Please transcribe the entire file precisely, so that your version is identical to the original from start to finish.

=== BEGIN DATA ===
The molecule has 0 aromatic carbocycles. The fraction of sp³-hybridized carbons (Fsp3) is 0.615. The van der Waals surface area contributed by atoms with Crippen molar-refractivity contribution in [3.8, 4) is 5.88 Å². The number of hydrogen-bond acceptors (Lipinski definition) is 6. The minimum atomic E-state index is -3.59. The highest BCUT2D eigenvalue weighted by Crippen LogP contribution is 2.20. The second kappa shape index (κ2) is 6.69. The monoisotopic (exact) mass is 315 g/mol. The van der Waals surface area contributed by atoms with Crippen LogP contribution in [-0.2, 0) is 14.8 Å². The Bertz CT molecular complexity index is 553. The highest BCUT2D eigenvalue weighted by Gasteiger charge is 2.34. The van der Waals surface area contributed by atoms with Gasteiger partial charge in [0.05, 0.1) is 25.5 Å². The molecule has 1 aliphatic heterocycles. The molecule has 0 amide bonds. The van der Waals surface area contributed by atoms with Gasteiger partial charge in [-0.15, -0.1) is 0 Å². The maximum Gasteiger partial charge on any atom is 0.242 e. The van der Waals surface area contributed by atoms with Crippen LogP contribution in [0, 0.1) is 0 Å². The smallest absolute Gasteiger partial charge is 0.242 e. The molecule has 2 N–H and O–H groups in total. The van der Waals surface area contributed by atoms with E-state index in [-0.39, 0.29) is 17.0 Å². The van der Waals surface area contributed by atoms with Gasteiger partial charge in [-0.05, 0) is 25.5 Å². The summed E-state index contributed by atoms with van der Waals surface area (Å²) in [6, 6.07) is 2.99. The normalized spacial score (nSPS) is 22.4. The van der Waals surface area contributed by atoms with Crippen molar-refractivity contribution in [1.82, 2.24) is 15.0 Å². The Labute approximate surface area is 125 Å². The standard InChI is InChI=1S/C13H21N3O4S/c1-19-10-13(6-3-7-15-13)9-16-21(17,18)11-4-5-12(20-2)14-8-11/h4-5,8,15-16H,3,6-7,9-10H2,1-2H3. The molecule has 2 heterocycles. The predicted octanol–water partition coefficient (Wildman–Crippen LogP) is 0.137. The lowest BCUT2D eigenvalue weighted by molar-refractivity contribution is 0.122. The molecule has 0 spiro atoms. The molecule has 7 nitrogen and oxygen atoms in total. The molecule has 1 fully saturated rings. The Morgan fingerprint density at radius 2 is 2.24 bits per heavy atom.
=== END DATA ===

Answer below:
The molecule has 0 aromatic carbocycles. The fraction of sp³-hybridized carbons (Fsp3) is 0.615. The van der Waals surface area contributed by atoms with Crippen molar-refractivity contribution in [3.8, 4) is 5.88 Å². The number of hydrogen-bond acceptors (Lipinski definition) is 6. The minimum atomic E-state index is -3.59. The highest BCUT2D eigenvalue weighted by Crippen LogP contribution is 2.20. The second kappa shape index (κ2) is 6.69. The monoisotopic (exact) mass is 315 g/mol. The van der Waals surface area contributed by atoms with Crippen LogP contribution in [-0.2, 0) is 14.8 Å². The Bertz CT molecular complexity index is 553. The highest BCUT2D eigenvalue weighted by Gasteiger charge is 2.34. The van der Waals surface area contributed by atoms with Gasteiger partial charge in [0.05, 0.1) is 25.5 Å². The molecule has 1 aliphatic heterocycles. The molecule has 0 amide bonds. The van der Waals surface area contributed by atoms with Gasteiger partial charge in [-0.15, -0.1) is 0 Å². The maximum Gasteiger partial charge on any atom is 0.242 e. The van der Waals surface area contributed by atoms with Crippen LogP contribution in [0, 0.1) is 0 Å². The smallest absolute Gasteiger partial charge is 0.242 e. The molecule has 2 N–H and O–H groups in total. The van der Waals surface area contributed by atoms with E-state index in [-0.39, 0.29) is 17.0 Å². The van der Waals surface area contributed by atoms with Gasteiger partial charge in [-0.05, 0) is 25.5 Å². The summed E-state index contributed by atoms with van der Waals surface area (Å²) in [6, 6.07) is 2.99. The normalized spacial score (nSPS) is 22.4. The van der Waals surface area contributed by atoms with Crippen molar-refractivity contribution in [1.82, 2.24) is 15.0 Å². The Labute approximate surface area is 125 Å². The standard InChI is InChI=1S/C13H21N3O4S/c1-19-10-13(6-3-7-15-13)9-16-21(17,18)11-4-5-12(20-2)14-8-11/h4-5,8,15-16H,3,6-7,9-10H2,1-2H3. The molecule has 2 heterocycles. The predicted octanol–water partition coefficient (Wildman–Crippen LogP) is 0.137. The lowest BCUT2D eigenvalue weighted by molar-refractivity contribution is 0.122. The molecule has 0 spiro atoms. The molecule has 7 nitrogen and oxygen atoms in total. The molecule has 1 fully saturated rings. The Morgan fingerprint density at radius 2 is 2.24 bits per heavy atom.